A more natural example of natural technology: inspiration of a natural Indian bridge of roots and veins. This bridge is over 500 years old
A more natural example of natural technology: inspiration of a natural Indian bridge of roots and veins. This bridge is over 500 years old


Two different designs for growing towers.

Developing tower

Underground Tube city

What if the world gets too hot in the near future? Tube city will be a livable community with a complex tube system.

Future underground tube city

Want to make the future with me?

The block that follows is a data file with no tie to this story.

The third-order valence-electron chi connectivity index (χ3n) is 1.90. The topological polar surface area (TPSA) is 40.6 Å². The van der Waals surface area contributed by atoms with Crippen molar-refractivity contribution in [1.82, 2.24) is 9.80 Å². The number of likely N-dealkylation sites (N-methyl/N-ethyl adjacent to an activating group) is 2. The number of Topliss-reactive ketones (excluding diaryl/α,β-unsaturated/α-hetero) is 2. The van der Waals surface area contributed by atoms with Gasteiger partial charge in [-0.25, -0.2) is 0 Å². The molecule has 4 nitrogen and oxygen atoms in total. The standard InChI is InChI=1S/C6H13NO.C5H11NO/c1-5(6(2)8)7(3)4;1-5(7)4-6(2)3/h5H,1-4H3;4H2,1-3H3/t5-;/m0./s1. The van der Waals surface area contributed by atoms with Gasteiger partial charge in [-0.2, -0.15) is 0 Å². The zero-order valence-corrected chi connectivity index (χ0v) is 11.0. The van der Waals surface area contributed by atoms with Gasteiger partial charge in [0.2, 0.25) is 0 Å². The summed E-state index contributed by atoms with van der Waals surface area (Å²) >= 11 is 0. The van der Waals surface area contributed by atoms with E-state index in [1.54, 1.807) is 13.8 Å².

Want to draw or build your own future together with me? Want to design your clothes, houses, cities, or society through natural shapes and principles? Together we can make that work. I need people too. We can think, sketch, experiment, and build a future we would like to live in. I am in for making this happen. Shoot me a message!

Read my other articles:

Future offices

Future transportation

One Response

  1. Jeremy Agnew says:

    This is a beautiful vision of the future! Keep dreaming it into existence. I hope we can make these ideas a reality. 💚🙏🏻